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Fred Hutch Center Wins $4.4M Award to Target Immune Response-related Proteins

NEW YORK (GenomeWeb News) – A team at the Fred Hutchinson Cancer Research Center has won $4.4 million in funding from the National Cancer Institute to use RNA sequencing to study proteins that may be involved in the body's immune response to cancer, the center said on Monday.

The aim is to tackle a big challenge facing the cancer research community: how to identify the immunogenic proteins in tumors that generate responses from patients' immune systems, enabling them to better fight off cancers. The investigators also want to differentiate these proteins from those found in healthy tissue.

While many cancers are able to suppress the human immune system, new research has shown that a number of advanced lung cancer patients overcome this and improve dramatically when they are treated with drugs that prevent T-cell inhibition.

"It is clear that a number of people have mounted an immune response to lung and other cancers and these new therapies allow the T cells to do their job better," Laura Chow, a University of Washington assistant professor, said in a statement.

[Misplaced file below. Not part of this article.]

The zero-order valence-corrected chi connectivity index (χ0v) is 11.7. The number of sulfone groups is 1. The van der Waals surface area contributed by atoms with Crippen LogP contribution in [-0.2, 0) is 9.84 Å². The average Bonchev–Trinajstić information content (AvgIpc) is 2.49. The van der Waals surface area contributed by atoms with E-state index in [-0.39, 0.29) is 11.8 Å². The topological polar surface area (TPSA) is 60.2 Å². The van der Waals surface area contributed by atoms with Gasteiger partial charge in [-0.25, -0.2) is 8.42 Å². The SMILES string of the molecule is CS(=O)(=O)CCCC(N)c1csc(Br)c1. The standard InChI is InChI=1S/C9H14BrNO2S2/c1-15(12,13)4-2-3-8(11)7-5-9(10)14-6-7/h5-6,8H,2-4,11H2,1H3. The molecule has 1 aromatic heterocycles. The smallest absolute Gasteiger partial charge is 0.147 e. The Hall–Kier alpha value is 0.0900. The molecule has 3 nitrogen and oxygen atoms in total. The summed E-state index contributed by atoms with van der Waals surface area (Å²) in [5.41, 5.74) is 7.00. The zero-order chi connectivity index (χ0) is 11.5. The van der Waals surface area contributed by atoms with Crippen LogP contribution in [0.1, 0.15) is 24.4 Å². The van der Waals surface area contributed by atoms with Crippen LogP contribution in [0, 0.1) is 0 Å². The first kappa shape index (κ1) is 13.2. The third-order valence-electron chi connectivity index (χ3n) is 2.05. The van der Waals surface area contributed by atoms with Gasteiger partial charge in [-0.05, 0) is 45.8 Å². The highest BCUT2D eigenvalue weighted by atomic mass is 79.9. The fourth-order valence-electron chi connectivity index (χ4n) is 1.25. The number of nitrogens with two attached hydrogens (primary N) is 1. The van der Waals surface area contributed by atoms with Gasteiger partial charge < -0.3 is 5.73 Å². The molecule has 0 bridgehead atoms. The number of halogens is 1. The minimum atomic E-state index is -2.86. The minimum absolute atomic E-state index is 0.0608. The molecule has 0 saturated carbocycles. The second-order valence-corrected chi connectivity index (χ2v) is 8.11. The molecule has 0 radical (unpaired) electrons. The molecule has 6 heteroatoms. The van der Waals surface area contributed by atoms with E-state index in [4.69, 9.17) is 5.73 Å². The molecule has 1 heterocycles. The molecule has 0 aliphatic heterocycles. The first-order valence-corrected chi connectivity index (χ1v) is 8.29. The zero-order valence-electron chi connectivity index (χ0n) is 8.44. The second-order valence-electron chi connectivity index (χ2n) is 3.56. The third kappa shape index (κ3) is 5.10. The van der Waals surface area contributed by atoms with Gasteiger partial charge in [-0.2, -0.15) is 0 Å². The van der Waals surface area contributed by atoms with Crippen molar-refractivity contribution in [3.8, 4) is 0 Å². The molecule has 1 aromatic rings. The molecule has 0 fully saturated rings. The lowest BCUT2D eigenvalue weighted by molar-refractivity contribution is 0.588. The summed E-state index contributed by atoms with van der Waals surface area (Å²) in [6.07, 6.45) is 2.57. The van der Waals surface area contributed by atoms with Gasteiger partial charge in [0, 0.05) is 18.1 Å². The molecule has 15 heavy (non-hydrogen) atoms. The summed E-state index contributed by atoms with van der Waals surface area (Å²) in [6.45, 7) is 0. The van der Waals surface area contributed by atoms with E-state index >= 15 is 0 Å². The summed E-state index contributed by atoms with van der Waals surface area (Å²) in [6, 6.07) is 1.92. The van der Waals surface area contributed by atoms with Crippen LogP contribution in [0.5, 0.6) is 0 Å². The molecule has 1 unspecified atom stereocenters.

"It would help improve our ability to understand how cancer avoids immune surveillance and also design better treatment and prevention strategies if we knew which proteins were being recognized by T cells," said Chow, who is currently running clinical trials with the Seattle Cancer Care Alliance aimed at testing this approach.

The NCI-funded project at Fred Hutch that aims to address this problem will be headed by Martin McIntosh, who runs the Computational Biology Program.

"What we're doing is finding what could be hundreds of possible cancer-specific proteins, but we do not know whether they are likely to be useful for immune-based therapy until we find out whether the body recognizes them as foreign," McIntosh explained.

"We do this by experimentally testing each predicted protein to see if we can observe an immune response in a cancer patient whose tumor harbors one of these proteins. Experimental verification is necessary because, although the Human Genome Project can guide us to what a healthy genome sequence looks like, there is no existing data resource yet telling us what proteins exist, or do not exist, in the body of a healthy individual," he said.

McIntosh's team will sequence RNAs that are actively being translated into proteins and then integrate their findings with public data from large-scale studies, such as The Cancer Genome Atlas, to try to predict which of these proteins are unique to cancer cells and to identify the immune repertoire for ovarian, lung, and other cancers.